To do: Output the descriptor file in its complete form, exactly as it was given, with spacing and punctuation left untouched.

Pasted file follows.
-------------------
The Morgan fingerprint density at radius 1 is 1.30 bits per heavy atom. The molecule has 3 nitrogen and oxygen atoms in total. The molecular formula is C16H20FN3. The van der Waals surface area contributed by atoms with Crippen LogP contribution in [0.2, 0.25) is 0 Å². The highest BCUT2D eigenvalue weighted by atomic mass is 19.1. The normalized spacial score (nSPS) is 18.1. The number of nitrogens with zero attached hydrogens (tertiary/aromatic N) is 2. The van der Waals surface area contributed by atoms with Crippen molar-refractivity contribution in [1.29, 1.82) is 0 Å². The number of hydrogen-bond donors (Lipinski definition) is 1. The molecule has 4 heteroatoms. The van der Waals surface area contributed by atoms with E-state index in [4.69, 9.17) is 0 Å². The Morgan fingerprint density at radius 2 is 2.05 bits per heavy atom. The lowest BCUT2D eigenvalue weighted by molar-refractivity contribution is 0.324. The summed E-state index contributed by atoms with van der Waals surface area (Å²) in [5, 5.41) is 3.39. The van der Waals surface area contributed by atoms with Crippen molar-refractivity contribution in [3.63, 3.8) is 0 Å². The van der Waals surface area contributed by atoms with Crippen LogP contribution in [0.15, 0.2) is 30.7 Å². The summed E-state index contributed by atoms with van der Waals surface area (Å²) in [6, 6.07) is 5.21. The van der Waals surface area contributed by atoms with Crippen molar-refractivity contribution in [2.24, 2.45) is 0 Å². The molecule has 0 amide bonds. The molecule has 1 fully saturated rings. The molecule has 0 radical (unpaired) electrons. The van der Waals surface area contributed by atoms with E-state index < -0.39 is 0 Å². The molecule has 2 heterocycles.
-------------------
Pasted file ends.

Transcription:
The Morgan fingerprint density at radius 1 is 1.30 bits per heavy atom. The molecule has 3 nitrogen and oxygen atoms in total. The molecular formula is C16H20FN3. The van der Waals surface area contributed by atoms with Crippen LogP contribution in [0.2, 0.25) is 0 Å². The highest BCUT2D eigenvalue weighted by atomic mass is 19.1. The normalized spacial score (nSPS) is 18.1. The number of nitrogens with zero attached hydrogens (tertiary/aromatic N) is 2. The van der Waals surface area contributed by atoms with Crippen molar-refractivity contribution in [1.29, 1.82) is 0 Å². The number of hydrogen-bond donors (Lipinski definition) is 1. The molecule has 4 heteroatoms. The van der Waals surface area contributed by atoms with E-state index in [4.69, 9.17) is 0 Å². The Morgan fingerprint density at radius 2 is 2.05 bits per heavy atom. The lowest BCUT2D eigenvalue weighted by molar-refractivity contribution is 0.324. The summed E-state index contributed by atoms with van der Waals surface area (Å²) in [5, 5.41) is 3.39. The van der Waals surface area contributed by atoms with Crippen molar-refractivity contribution in [3.63, 3.8) is 0 Å². The van der Waals surface area contributed by atoms with Crippen LogP contribution in [0.15, 0.2) is 30.7 Å². The summed E-state index contributed by atoms with van der Waals surface area (Å²) in [6, 6.07) is 5.21. The van der Waals surface area contributed by atoms with Crippen molar-refractivity contribution in [2.24, 2.45) is 0 Å². The molecule has 0 amide bonds. The molecule has 1 fully saturated rings. The molecule has 0 radical (unpaired) electrons. The van der Waals surface area contributed by atoms with E-state index < -0.39 is 0 Å². The molecule has 2 heterocycles.